With the rain comes the clouds. You can get great clouds skies this time of year. Early morning at the Twin Peaks viewpoint looking down Market to Downtown San Francisco can be glorious. Kind of depends on the wind for LF. Now we have the Salesforce building (somewhat less affectionately nicknamed after a certain object you could buy in a sex store) there is a new skyline.

    Angel Island SP is worth a day trip taking the first and last ferries which in the winter might mean leaving or returning to Tiburon rather than Fishermanís Wharf. Great views of the Golden Gate but lots of abandoned buildings and military buildings. Chinese holding camp (think Ellis Island with interrogations), Military Hospital, And Barracks.

    China Beach in China Beach SP in Marin Co. is a gem with old buildings, worn wood, and discarded fishing ropes. Fun to learn about the shrimping history of years gone past.

    As mentioned above, you can spend a lot of time getting to and touring around Point Reyes NHS. Iím partial to the old barn at the north area in the Tule Elk reserve and shots across Tůmales Bay from the parkís beaches. Also Drakes Estuary and the more famous sights in the South are popular for a reason.

  8. #18
    Drew Wiley
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    Re: LF photogenic sites in San Francisco, Napa Valley, Muir Woods, Santa Cruz, Monter

    Er... Twin Peaks? A serial killer from there was taken alive from my own front lawn after a 2 hr standoff with an FBI SWAT team. He killed at an entire family for their SUV atop Twin Peaks, then was spotted two weeks later at a gas station on this side of the Bay, starting a high speed chase that happened to turn onto my street. Police chase cars boxed him in, so he tried driving around them across my lawn. Egad. And it's not the first such incident at Twin Peaks by any means.

  9. #19

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    Re: LF photogenic sites in San Francisco, Napa Valley, Muir Woods, Santa Cruz, Monter

    Some suggestions based on my first trip to California about 2 months ago. We never went to Muir Woods, but loved the smaller Henry Cowell Redwoods State Park, less touristed, and all old growth redwoods. I loved Pt. Lobos, not only as a pilgrimage to Weston's "hunting grounds," but for the sheer beauty of it. They restrict the number of cars allowed in, so arrive early morning, preferably not on a weekend. If you can do a short hike with your camera & tripod, I recommend the Cyprus Grove trail, a fairly short loop with some breathtaking views. We did a bunch of other trails, including the North Shore trail out to the Whaler's Cabin, but unless you love hiking carrying camera equipment, the Cyprus Grove trail is the one I would use for photography, In Monterey, starting at Customs House Plaza, there is a historic trail (city streets) that takes you to a number of historic houses, most of which have very nice & photogenic gardens out back. And if you are driving south from Monterey, several posts already mentioned U.S. 1 (the PacificCoast Highway) down through Big Sur. There are frequent turnoffs with impressive ocean views, allowing you to take your equipment out of the car and capture the seascapes. And one last thought, there is a chain of 21 Spanish Missions, again very photogenic, just google "Spanish Missions in California" and see which might fit your itinerary. There is one in Santa Cruz (which you mention on your itinerary) but we skipped that one because it is a "scale reproduction" of the original which was detroyed by earthquake, and there are many truly original missions left.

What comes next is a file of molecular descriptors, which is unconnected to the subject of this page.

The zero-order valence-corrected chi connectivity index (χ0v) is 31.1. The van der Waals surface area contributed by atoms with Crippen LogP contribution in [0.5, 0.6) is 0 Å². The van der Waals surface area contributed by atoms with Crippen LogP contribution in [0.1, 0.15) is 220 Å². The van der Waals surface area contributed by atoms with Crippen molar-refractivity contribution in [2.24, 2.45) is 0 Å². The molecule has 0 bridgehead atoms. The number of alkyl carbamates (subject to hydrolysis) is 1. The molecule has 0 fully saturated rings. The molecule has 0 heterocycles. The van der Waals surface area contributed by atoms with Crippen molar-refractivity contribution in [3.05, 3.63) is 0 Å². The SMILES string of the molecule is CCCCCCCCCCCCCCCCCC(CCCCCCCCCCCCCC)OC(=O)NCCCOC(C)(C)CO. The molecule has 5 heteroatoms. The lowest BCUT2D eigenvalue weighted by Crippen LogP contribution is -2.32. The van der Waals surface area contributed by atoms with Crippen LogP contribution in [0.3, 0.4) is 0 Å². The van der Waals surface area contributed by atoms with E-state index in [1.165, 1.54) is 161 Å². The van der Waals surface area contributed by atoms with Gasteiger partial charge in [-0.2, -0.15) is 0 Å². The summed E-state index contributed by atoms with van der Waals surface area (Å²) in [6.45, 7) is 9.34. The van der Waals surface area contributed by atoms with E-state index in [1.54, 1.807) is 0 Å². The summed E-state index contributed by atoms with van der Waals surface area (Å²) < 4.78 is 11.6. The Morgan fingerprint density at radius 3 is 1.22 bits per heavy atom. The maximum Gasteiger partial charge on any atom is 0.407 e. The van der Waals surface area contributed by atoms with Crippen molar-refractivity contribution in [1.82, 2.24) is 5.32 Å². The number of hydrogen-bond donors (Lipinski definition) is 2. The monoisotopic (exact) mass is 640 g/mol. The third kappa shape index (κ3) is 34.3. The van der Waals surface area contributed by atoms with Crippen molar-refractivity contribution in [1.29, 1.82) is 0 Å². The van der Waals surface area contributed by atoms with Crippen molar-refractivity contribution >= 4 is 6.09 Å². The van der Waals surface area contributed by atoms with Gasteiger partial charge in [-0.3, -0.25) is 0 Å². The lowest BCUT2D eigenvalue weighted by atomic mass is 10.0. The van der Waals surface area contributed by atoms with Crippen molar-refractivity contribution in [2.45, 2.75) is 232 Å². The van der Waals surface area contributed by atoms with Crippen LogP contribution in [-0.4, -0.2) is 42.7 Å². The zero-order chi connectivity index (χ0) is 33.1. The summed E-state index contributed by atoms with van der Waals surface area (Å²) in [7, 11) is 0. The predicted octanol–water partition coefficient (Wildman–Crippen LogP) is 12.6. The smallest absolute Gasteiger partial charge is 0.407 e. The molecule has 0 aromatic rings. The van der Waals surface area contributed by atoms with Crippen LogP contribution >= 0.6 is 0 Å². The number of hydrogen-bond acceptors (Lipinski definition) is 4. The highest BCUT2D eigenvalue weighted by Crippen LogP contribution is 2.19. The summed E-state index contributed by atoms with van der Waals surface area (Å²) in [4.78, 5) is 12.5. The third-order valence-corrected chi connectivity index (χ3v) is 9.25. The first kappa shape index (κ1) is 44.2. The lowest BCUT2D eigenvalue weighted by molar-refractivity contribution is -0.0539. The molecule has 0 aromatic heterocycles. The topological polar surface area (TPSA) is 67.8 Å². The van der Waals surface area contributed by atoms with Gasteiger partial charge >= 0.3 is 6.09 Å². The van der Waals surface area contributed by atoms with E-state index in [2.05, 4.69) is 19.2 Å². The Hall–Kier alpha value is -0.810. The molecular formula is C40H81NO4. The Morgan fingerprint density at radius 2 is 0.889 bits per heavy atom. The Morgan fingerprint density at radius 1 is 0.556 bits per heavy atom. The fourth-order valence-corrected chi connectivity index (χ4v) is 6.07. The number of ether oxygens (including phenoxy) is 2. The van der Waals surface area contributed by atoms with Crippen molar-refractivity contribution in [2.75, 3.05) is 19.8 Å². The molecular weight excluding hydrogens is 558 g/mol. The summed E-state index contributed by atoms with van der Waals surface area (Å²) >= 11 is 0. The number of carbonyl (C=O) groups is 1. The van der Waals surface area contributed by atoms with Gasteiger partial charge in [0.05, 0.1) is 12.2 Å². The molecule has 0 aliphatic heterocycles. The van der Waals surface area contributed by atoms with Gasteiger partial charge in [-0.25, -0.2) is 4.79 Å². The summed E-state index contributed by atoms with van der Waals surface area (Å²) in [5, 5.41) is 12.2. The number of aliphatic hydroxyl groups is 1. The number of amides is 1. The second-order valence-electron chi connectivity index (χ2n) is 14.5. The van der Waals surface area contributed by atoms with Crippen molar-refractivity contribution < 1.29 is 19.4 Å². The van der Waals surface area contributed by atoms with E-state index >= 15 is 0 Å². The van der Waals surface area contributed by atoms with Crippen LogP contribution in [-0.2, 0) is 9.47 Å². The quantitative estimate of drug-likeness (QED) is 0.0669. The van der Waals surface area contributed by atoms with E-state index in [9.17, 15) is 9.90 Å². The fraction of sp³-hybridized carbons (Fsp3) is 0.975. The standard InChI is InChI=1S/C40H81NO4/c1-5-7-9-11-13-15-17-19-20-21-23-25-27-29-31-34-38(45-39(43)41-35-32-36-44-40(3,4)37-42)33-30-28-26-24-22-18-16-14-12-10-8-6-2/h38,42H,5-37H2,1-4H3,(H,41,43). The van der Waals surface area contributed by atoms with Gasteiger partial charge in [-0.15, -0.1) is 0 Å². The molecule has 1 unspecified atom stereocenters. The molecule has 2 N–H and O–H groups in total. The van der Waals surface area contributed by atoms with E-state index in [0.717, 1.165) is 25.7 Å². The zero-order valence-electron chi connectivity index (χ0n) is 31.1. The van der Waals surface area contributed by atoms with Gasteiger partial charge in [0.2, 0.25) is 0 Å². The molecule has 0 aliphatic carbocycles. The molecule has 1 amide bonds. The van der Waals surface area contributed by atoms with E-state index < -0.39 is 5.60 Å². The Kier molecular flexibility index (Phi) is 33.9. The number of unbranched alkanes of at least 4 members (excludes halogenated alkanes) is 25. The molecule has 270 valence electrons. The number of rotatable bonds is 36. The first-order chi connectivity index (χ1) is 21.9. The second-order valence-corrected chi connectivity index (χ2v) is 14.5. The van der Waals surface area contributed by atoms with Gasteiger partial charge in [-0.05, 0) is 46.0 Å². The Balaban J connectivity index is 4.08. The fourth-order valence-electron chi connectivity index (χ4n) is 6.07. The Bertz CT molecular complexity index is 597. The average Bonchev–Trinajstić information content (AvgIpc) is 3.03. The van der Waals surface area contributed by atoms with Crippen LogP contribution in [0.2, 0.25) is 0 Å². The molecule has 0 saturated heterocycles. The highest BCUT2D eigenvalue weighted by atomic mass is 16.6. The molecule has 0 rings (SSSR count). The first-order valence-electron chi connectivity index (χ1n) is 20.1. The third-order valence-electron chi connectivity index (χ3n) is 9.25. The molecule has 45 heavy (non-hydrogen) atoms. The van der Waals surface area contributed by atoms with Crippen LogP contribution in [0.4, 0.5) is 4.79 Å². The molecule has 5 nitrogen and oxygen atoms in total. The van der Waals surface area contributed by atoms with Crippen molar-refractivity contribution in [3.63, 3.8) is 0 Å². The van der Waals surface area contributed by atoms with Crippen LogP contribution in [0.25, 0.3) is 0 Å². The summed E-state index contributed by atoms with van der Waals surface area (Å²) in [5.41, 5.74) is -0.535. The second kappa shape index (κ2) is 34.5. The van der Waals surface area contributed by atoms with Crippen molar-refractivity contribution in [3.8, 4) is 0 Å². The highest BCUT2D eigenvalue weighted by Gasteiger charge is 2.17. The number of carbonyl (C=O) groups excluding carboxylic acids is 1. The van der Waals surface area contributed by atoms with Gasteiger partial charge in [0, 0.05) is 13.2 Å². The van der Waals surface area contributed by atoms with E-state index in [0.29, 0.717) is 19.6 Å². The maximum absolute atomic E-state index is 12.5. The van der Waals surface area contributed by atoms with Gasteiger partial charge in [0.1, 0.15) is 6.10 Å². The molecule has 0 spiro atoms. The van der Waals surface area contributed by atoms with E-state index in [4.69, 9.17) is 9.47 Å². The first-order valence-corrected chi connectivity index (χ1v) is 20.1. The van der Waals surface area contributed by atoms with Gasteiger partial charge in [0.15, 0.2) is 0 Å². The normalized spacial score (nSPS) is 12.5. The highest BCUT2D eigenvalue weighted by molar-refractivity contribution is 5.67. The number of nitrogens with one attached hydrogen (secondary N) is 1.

10. #20
    Louie Powell's Avatar
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    Re: LF photogenic sites in San Francisco, Napa Valley, Muir Woods, Santa Cruz, Monter

    Our son lived in Silicon Valley for a number of years, and that gave us a reason to visit the area regularly. Some additional suggestions and thoughts -

    South of San Francisco:

    Mission Carmel - this is one of the original Spanish missions, and unlike the Santa Cruz mission, this is an original structure. The last time we were there, there was no restriction on photography other than to not disturb services - it is an active church.

    Point Lobos State Park - to reiterate Peter's concern - they limit the number of cars allowed in each day, so get there early (I think the gate opens at 8:30). The trails are nice, but if you are tired of schepping an LF camera, Weston Beach is an interesting place to photograph rock details, and you can park a few feet away from the beach.

    Lick Observatory - this is classic old observatory is in the mountains east of San Jose, at the end of a very narrow, twisted road. Be careful on the drive - the road is a favorite for mountain biking nuts.